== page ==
JUSTIN — A team from Argyle’s Liberty Christian School set out on a trip across the country Tuesday in a solar car traveling at about 35 mph.
The team is one of 14 — half of which hail from Texas — competing in the 20th annual Solar Car Challenge, an 884-mile, eight-day trek from a Northwest school district parking lot in Justin to Exposition Park in Los Angeles. The teams will travel back roads, no interstates, the entire trip.
“We’re excited for the adventure and to see how things work in a cross-country race,” said Brent Dragoo, a team coach and Liberty Christian science teacher. “This is definitely history-making for our school. We’ve never taken on an endeavor quite this large before.”
Family and friends, who traveled to Justin to wish the team well, could be heard cheering as the Liberty Christian solar car took a left turn onto State Highway 114 heading west Tuesday.
For the next week — in rally style — teams will hit the road beginning at 9 a.m., Liberty Christian officials say, with solar cars being released for racing every two minutes. The teams are expected to rest Friday in El Paso.
The Solar Car Challenge was created in 1993 “to motivate students in science and engineering, and alternative energy awareness,” according to its website. Through the challenge, students learn how to design, engineer and construct solar cars that are raced in a closed-track event at Fort Worth’s Texas Motor Speedway or events cross country.
Traveling with the team from Liberty Christian are 10 students — six of whom will take turns driving the solar car — and three teachers. The students are required to have a driver’s license to drive the car.
The solar car, sponsored by CoServ Electric, is traveling with a caravan that includes a lead vehicle, a 24-foot box truck that pulls a trailer, and a recreational vehicle that alerts motorists that the caravan is ahead with a sign reading “Caution Solar Car Ahead.”
Liberty Christian’s car, named Solis Bellator — which Dragoo said is Latin for “warrior of the sun” — is 15 feet long, 5 feet wide and weighs more than 900 pounds. The three-wheeled vehicle has a 48-volt motor and five solar panels that put out about 250 watts each.
The team has spent the last two years constructing the current model. Last year, according to school officials, students built the car’s frame and chassis using chromoly and aluminum. Beginning last September, students reworked the batteries, motor and solar panels and reconfigured the car’s wiring in an effort to reduce weight and increase speed, Dragoo said.
He estimates that costs totaled between $18,000 and $20,000.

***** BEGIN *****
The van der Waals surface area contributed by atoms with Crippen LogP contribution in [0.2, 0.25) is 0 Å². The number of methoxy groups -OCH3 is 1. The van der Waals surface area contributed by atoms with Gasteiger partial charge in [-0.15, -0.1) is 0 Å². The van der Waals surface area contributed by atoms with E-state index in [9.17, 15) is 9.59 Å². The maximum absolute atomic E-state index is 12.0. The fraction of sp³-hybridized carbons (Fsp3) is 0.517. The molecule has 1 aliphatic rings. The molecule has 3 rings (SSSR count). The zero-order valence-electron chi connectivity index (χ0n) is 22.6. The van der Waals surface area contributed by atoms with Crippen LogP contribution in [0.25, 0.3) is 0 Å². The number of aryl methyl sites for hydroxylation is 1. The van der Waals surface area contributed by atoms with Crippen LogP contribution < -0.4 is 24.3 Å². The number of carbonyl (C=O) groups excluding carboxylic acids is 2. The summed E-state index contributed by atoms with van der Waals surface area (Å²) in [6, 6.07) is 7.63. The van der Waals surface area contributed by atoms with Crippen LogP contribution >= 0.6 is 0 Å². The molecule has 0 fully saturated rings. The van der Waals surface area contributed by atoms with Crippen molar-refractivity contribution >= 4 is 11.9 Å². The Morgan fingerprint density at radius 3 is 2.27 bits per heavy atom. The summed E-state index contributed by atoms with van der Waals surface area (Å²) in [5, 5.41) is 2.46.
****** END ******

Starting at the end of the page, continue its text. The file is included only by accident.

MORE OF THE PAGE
Since establishing the Liberty Christian Solar Car Team seven years ago, four cars have been built.
The Liberty Christian team has competed in four previous Solar Car Challenge events at Texas Motor Speedway, but this is the first long-distance road trip.
“We’re hoping we get fifth place or better,” said Brandon Allison, a team driver. “If we get fifth place, that will be really rewarding.”
Allison, an incoming senior, said this year’s Solar Car Challenge is something the team has worked toward the last eight months. He plans to keep a journal about the trip for a college essay.
Driver Shelby Dragoo — the team’s only female member — said she’s confident about the race and looks forward to seeing the finish line.
“I’m really excited for it,” said Shelby Dragoo, an incoming senior. “I think it’s going to be really fun.”
On Sunday morning, two days before the start of the race, the team took its solar car to a garage in the infield at Texas Motor Speedway. There, in a two-day process called “Scrutineering,” an engineering safety check took place, with judges quizzing teams about their vehicles and how they were constructed.
Before the car is deemed fit for the road, it also undergoes brake testing, electrical testing, a stability test — in which drivers are required to weave through cones — and other examinations.
Throughout the two days the team made adjustments to its car.
Up until almost the last minute, Liberty Christian’s team was making finishing touches on lighting and wiring before heading to the starting line.
Those adjustments, Brent Dragoo said, are teaching students life lessons and about overcoming issues and how to adapt.
“I have a bunch of good kids,” he said. “It’s just awesome to watch how their mind thinks ... the problem-solving process. Bottom line, every day is an awesome experience around here.”
Among the challenges the team could face are clouds, which drain the battery power on the vehicle.
The Liberty Christian team traveled more than 60 miles in the car Tuesday before loading it onto a trailer and transporting it to Snyder. The competing teams are expected to travel more than 200 miles to Carlsbad, N.M., today.
BRITNEY TABOR can be reached at 940-566-6876 and via Twitter at @BritneyTabor.
ON THE WEB
For more information about the Solar Car Challenge, visit www.solarcarchallenge.org .